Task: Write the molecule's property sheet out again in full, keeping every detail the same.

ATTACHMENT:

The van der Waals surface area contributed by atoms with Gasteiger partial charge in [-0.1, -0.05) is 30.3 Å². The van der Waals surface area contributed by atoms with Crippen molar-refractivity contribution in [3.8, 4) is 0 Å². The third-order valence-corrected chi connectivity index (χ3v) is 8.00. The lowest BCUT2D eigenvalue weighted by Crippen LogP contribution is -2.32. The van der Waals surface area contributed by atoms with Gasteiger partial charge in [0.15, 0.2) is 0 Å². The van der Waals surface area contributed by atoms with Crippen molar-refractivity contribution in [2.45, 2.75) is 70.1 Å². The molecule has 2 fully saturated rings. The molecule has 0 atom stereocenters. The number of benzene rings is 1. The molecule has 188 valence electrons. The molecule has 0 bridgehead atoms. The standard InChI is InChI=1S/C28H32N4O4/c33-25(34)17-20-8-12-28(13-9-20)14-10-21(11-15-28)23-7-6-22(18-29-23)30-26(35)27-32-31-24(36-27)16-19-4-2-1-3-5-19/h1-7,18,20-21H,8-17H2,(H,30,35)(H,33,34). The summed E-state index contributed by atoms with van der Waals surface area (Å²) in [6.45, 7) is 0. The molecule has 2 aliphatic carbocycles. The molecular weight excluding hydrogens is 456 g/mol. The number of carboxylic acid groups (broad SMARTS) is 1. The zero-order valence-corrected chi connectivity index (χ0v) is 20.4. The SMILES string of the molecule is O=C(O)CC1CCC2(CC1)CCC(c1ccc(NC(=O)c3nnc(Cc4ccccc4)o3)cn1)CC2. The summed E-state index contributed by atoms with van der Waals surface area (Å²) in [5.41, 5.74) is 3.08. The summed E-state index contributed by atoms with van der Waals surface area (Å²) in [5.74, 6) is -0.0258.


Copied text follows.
The van der Waals surface area contributed by atoms with Gasteiger partial charge in [-0.1, -0.05) is 30.3 Å². The van der Waals surface area contributed by atoms with Crippen molar-refractivity contribution in [3.8, 4) is 0 Å². The third-order valence-corrected chi connectivity index (χ3v) is 8.00. The lowest BCUT2D eigenvalue weighted by Crippen LogP contribution is -2.32. The van der Waals surface area contributed by atoms with Gasteiger partial charge in [0.15, 0.2) is 0 Å². The van der Waals surface area contributed by atoms with Crippen molar-refractivity contribution in [2.45, 2.75) is 70.1 Å². The molecule has 2 fully saturated rings. The molecule has 0 atom stereocenters. The number of benzene rings is 1. The molecule has 188 valence electrons. The molecule has 0 bridgehead atoms. The standard InChI is InChI=1S/C28H32N4O4/c33-25(34)17-20-8-12-28(13-9-20)14-10-21(11-15-28)23-7-6-22(18-29-23)30-26(35)27-32-31-24(36-27)16-19-4-2-1-3-5-19/h1-7,18,20-21H,8-17H2,(H,30,35)(H,33,34). The summed E-state index contributed by atoms with van der Waals surface area (Å²) in [6.45, 7) is 0. The molecule has 2 aliphatic carbocycles. The molecular weight excluding hydrogens is 456 g/mol. The number of carboxylic acid groups (broad SMARTS) is 1. The zero-order valence-corrected chi connectivity index (χ0v) is 20.4. The SMILES string of the molecule is O=C(O)CC1CCC2(CC1)CCC(c1ccc(NC(=O)c3nnc(Cc4ccccc4)o3)cn1)CC2. The summed E-state index contributed by atoms with van der Waals surface area (Å²) in [5.41, 5.74) is 3.08. The summed E-state index contributed by atoms with van der Waals surface area (Å²) in [5.74, 6) is -0.0258.